Creatures of Will and Temper by Molly Tanzer

This book isn’t released until November 2017, so I’ll try and keep this brief and nonspoilery. Loosely based on The Picture of Dorian Gray, the story revolves around a young woman named Dorina Gray and her sister, Evadne.

Dorina and Evadne have a difficult relationship. When Evadne catches her with a girl and tells their parents, she is forced to chaperone her younger sister in London for the summer. They stay with their Uncle Basil, who is an artist. He introduces them to Lady Henry, who Dorina becomes smitten with, while Evadne views her hedonistic lifestyle as distasteful.

The two sisters continue to struggle to get along and eventually choose to mainly ignore each other. Dorina spends her time with Henry, while Evadne finds a fencing club. Fencing plays a very large role in this story. We find out that Henry has a secret club of her own that is occultic.

I thought this book was fabulous! It reads more like historical fiction at first, with the paranormal aspects coming to the front towards the end. It is well-written and focuses a lot on sensuality and appreciating the five senses, physical pleasure, art, food – and the philosophies revolving around a life lived in the pursuit of these pleasures.

Dorina is a lesbian and I got the impression that Henry was a bit of a cross-dresser. Sexuality was treated as a non-issue; the characters loved who they loved and lived as they wanted to live and no one made much of it.

Evadne was at first a rigid and unlikable character, but wow, does she have some surprises in store for the reader.

This book is very unique and I found it pleasantly, surprisingly FANTASTIC.

My review at Goodreads;

Thank you Netgalley and publisher for providing a digital copy to read and review.


Reincarnation Blues by Michael Poore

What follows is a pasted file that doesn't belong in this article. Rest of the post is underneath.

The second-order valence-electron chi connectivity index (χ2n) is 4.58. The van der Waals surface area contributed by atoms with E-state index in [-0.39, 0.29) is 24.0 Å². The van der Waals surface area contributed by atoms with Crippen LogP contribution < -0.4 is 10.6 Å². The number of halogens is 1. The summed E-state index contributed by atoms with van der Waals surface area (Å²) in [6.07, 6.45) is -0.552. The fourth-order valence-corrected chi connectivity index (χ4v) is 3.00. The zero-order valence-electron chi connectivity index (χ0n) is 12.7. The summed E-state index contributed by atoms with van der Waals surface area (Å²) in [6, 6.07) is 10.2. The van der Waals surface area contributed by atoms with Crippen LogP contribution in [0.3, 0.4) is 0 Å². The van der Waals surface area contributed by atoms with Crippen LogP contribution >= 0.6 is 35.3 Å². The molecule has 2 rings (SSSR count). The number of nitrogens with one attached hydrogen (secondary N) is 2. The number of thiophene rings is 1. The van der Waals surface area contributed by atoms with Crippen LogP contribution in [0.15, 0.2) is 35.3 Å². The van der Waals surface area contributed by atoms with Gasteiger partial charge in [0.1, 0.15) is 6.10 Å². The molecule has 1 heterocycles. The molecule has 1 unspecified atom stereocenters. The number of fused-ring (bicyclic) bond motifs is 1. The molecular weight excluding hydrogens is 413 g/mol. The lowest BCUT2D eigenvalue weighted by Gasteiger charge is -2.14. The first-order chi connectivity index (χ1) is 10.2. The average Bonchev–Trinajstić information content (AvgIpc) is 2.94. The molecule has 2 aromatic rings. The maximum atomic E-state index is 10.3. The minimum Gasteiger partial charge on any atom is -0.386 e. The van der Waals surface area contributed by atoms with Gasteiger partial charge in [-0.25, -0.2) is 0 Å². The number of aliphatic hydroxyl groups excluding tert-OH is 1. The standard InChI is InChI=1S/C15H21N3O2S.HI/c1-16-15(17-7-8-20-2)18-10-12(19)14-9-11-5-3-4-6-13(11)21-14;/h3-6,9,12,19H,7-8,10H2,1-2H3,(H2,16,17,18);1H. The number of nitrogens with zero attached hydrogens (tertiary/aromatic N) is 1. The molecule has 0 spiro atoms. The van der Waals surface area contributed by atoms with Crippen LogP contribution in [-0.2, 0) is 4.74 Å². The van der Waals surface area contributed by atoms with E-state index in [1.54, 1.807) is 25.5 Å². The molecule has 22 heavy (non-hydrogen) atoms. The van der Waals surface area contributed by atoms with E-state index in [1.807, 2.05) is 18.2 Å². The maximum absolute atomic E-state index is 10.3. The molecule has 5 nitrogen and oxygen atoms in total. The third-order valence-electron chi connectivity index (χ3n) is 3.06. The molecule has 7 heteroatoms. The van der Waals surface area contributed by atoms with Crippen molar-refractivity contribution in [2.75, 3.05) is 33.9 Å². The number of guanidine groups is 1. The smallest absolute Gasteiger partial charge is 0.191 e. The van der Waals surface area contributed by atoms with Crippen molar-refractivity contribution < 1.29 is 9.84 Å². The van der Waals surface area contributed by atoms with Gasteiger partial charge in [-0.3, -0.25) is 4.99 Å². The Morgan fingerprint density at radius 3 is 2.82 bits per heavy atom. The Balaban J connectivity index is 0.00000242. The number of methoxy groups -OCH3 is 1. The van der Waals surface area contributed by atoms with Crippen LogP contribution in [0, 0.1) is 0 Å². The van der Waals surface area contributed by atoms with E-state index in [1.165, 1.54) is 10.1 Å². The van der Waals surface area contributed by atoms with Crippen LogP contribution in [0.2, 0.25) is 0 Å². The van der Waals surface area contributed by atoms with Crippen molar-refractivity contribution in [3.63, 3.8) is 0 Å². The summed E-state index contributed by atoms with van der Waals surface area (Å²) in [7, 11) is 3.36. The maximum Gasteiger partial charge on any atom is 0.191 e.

3.5 stars

Milo has lived almost 10,000 lives and if he doesn’t achieve an act of “Perfection” pretty soon, he is going to get poofed into nothingness by the universe. I mean, you only get so many tries.

Suzie is his girlfriend (who happens to be Death) of 8,000 years. They have an unconventional relationship and only see each other between his lives. But, it’s pretty epic.

Even though the story focuses on Milo and his many lives, there are actually two other major plots going on:

– Suzie’s evolution from Death to realizing she wants (and can have) more, and
– The story of their relationship (don’t worry, while this has romantic elements, it’s not a kissing book.)

We are shown the types of lives Milo has lived, chapter by chapter. A lot of the book reads like a collection of short stories. We learn about Milo’s lives hundreds of year ago and the ones that take place hundreds of years in the future, some in space and on space ships.

I felt sympathy for Milo because, if reincarnation is true, how awful is it to have to go back over and over without remembering anything in the hopes you stumble upon an act deemed as “perfection” by the universe. Not fair! 😛

The book is a combination of sci-fi and philosophical, humorous fiction. The book has more in common with Douglas Adams and Tom Robbins than Carlos Castenada or Paulo Coelho. (It also kind of reminds me of Patrick deWitt, who wrote the Sisters Brothers and Undermajordomo Minor. The books are nothing alike, but there is something about the writing style…)

The first part of the book was fantastic. It was funny and quirky, poignant, and even melancholy at times. Unfortunately, I felt like the book started to lose steam in the middle and the various lives started to blend together. I felt like the story could have been easily told in fewer pages, since the additional chapters weren’t really revealing anything new and was a continuation of what we had already seen.

However, this was well-written and I really enjoyed the author’s style of writing and humor. Along with the “funneh” and eccentric vibe, there are some good nuggets about philosophy and “dharma.” I am definitely putting this author on my watch list.

Thank you Netgalley and publisher for providing a digital copy to read and review.